Vice President Mike Pence was rated in the survey, as well. Pence slipped from 45.5 percent in March to 44.2 percent in September in the national survey. In Florida, the vice president’s approval rating stayed essentially the same: 50.5 percent in March and 50.7 percent in September. “Mike Pence is still slightly more popular than his boss, and he has managed to maintain a low profile,” Orlando said.

Leader March 2017National – Strongly & Somewhat

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September 2017  National — Strongly & SomewhatApprove March 2017Florida –

Strongly & Somewhat

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September 2017  Florida –Strongly & Somewhat

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Mike Pence 45.5% 44.2% 50.5% 50.7%
Paul Ryan 42.4% 33.3% 47.5% 40.5%
Mitch McConnell   – 28.7%   – 30.7%

Speaker of the House of Representatives Paul Ryan, a Republican from Wisconsin, fared worse nationally. His national approval rating in the poll went from 42.4 percent in March to 33.3 percent in the recent poll. In Florida, his approval declined from 47.7 percent in March to 40.5 percent in September. This makes Ryan the “national leader who has lost the most support,” Orlando said.

“Both Democrats and Trump supporters have been critical of Congress, and Speaker Ryan is feeling those effects,” Orlando explained.

And yet, Ryan still was better-rated than his Senate counterpart.

Poll respondents were asked for the first time in September to give their opinion of the job being done by U.S. Senate Majority Leader and Republican Mitch McConnell (Kentucky), who has come more into the limelight in recent months during debate about health care. His approval rating was 28.7 percent nationally, and of that, only 8.7 percent strongly approved of his job performance. In Florida, McConnell was given a 30.7 percent approval rating.

Media contacts: Jo-Ann Johnston, Saint Leo University, University Communications jo-ann.johnston@saintleo.edu or (352) 588-8237 or (352) 467-0843 (cell/text).     

Mary McCoy, Saint Leo University, University Communications mary.mccoy02@saintleo.edu or (352) 588-7118 or (813) 610-8416 (cell/text).

More About Our Research
METHODOLOGY: The poll sampled opinions of 1,000 approximately proportional to state population contribution nationwide. The survey was conducted September 10-16, 2017. All surveys were conducted using an online survey instrument. The poll has a +/- 3.0 percent margin of error at a 95 percent confidence level on a composite basis.

In Florida, 500 distinct respondents approximately proportional to state population contribution were surveyed also from September 10-16, 2017.The results have a margin for error of +/-4.5% at a 95% confidence level.

The Saint Leo University Polling Institute conducts its surveys using cutting-edge online methodology, which is rapidly transforming the field of survey research. The sample is drawn from large online panels, which allow for random selections that reflect accurate cross sections of all demographic groups. Online methodology has the additional advantage of allowing participants to respond to the survey at a time, place, and speed that is convenient to them, which may result in more thoughtful answers. The Saint Leo University Polling Institute develops the questionnaires, administers the surveys, and conducts analysis of the results. Panel participants typically receive a token incentive—usually $1 deposited into an iTunes or Amazon account—for their participation.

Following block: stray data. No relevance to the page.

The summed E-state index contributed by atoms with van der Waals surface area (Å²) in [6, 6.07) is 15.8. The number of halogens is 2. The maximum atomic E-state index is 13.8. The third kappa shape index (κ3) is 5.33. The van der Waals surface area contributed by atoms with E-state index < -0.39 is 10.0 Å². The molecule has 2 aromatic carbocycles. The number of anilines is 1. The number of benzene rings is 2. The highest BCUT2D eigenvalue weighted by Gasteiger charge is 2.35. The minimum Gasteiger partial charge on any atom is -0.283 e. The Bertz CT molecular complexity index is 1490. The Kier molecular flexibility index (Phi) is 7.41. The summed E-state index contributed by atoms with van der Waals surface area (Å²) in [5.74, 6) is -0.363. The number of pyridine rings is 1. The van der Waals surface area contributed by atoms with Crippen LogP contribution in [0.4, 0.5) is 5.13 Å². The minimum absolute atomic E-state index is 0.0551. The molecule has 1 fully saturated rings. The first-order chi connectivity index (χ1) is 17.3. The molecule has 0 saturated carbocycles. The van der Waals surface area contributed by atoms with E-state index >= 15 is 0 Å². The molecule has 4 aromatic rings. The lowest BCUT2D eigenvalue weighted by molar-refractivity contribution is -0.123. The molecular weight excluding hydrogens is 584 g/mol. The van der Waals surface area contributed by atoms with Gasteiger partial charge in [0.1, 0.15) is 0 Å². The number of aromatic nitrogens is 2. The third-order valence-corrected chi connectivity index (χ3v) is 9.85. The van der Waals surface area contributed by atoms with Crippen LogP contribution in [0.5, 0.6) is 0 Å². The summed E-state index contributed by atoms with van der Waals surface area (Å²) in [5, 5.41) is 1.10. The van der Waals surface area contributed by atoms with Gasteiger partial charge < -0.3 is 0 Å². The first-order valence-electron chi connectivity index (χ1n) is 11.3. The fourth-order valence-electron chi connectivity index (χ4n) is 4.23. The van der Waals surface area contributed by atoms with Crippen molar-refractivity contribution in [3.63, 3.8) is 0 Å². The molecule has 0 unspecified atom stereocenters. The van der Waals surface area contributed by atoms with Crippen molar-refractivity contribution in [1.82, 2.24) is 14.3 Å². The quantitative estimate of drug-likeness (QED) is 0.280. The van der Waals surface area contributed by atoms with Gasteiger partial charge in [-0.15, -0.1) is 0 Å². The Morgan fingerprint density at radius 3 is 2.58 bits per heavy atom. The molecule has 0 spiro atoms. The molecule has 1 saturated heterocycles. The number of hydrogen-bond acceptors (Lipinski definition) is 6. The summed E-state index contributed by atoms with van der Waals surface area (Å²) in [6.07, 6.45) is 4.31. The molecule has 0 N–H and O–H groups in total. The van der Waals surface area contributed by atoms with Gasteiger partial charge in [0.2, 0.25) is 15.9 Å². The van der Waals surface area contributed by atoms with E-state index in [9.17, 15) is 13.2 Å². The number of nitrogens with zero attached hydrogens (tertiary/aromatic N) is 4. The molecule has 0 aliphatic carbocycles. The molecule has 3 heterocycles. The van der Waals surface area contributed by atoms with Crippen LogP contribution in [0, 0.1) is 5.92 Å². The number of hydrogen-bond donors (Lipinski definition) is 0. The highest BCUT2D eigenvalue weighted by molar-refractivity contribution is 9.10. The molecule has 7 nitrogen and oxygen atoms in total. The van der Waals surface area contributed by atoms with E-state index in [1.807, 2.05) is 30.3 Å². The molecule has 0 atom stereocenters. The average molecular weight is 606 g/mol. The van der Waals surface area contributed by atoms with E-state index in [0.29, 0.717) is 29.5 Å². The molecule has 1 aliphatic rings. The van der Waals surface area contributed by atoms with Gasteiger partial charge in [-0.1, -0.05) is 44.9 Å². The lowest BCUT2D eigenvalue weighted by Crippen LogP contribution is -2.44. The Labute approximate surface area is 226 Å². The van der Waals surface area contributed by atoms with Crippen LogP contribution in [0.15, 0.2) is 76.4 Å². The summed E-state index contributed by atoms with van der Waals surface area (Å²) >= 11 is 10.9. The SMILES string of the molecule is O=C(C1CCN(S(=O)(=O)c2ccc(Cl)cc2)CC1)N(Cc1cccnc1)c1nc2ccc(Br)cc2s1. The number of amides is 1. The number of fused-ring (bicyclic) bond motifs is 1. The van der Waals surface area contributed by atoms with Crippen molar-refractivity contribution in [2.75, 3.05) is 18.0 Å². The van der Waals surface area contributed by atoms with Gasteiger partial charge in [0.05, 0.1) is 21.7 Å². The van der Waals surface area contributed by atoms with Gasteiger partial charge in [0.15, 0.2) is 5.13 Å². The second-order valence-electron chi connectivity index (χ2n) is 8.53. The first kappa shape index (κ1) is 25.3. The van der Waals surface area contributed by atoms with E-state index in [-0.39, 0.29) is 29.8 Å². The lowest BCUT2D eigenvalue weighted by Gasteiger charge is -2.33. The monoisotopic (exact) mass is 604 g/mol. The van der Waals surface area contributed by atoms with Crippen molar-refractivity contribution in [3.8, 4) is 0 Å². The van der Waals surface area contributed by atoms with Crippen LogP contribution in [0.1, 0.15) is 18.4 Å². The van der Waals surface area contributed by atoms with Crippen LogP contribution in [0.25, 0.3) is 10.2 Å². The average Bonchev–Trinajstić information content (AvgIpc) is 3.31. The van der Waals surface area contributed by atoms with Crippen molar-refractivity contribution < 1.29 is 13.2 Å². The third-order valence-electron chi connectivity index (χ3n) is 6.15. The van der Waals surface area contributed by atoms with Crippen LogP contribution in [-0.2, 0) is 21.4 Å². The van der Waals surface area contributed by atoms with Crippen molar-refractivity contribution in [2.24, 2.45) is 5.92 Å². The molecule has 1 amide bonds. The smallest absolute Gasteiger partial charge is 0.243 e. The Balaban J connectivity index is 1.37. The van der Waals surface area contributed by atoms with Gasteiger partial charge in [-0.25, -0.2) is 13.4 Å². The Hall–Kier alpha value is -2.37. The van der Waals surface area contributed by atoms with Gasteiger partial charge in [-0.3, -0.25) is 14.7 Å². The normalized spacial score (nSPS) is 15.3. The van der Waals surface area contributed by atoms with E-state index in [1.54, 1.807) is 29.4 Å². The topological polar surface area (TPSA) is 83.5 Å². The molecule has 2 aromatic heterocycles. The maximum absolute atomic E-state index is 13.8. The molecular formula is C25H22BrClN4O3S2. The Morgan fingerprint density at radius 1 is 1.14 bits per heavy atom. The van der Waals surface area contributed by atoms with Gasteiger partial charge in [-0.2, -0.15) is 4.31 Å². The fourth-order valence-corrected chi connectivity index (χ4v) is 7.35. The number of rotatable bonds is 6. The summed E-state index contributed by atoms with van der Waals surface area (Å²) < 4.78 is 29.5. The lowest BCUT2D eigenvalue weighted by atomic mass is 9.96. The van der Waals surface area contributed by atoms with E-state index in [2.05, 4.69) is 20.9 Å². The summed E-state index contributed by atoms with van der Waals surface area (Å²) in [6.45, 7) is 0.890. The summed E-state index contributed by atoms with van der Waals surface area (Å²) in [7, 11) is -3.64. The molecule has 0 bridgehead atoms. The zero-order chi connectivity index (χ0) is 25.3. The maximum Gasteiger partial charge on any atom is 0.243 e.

The Saint Leo University Polling Institute survey results about national and Florida politics, public policy issues, Pope Francis’ popularity, and other topics, can be found here: http://polls.saintleo.edu. You can also follow the institute on Twitter @saintleopolls.

About Saint Leo University
Saint Leo University (www.saintleo.edu) is a modern Catholic teaching university that is firmly grounded in the liberal arts tradition and the timeless Benedictine wisdom that seeks balanced growth of mind, body, and spirit. The Saint Leo University of today is a private, nonprofit institution that creates hospitable learning communities wherever students want to be or need to be, whether that is a campus classroom, a web-based environment, an employer’s worksite, a military base, or an office park. Saint Leo welcomes people of all faiths and of no religious affiliation, and encourages learners of all generations. The university is committed to providing educational opportunities to the nation’s armed forces, veterans, and their families. Saint Leo is regionally accredited to award degrees ranging from the associate to the doctorate, and the faculty and staff guide all students to develop their capacities for critical thinking, moral reflection, and lifelong learning and leadership.

The university remains the faithful steward of the beautiful lakeside University Campus in the Tampa Bay region of Florida, where its founding monks created the first Catholic college in the state in 1889. Serving more than 13,000 students, Saint Leo has expanded to downtown Tampa, to other sites in Florida and beyond, and maintains a physical presence in seven states. The university provides highly respected online learning programs to students nationally and internationally. More than 90,000 alumni reside in all 50 states, in Washington, DC, in three U.S. territories, and in 76 countries.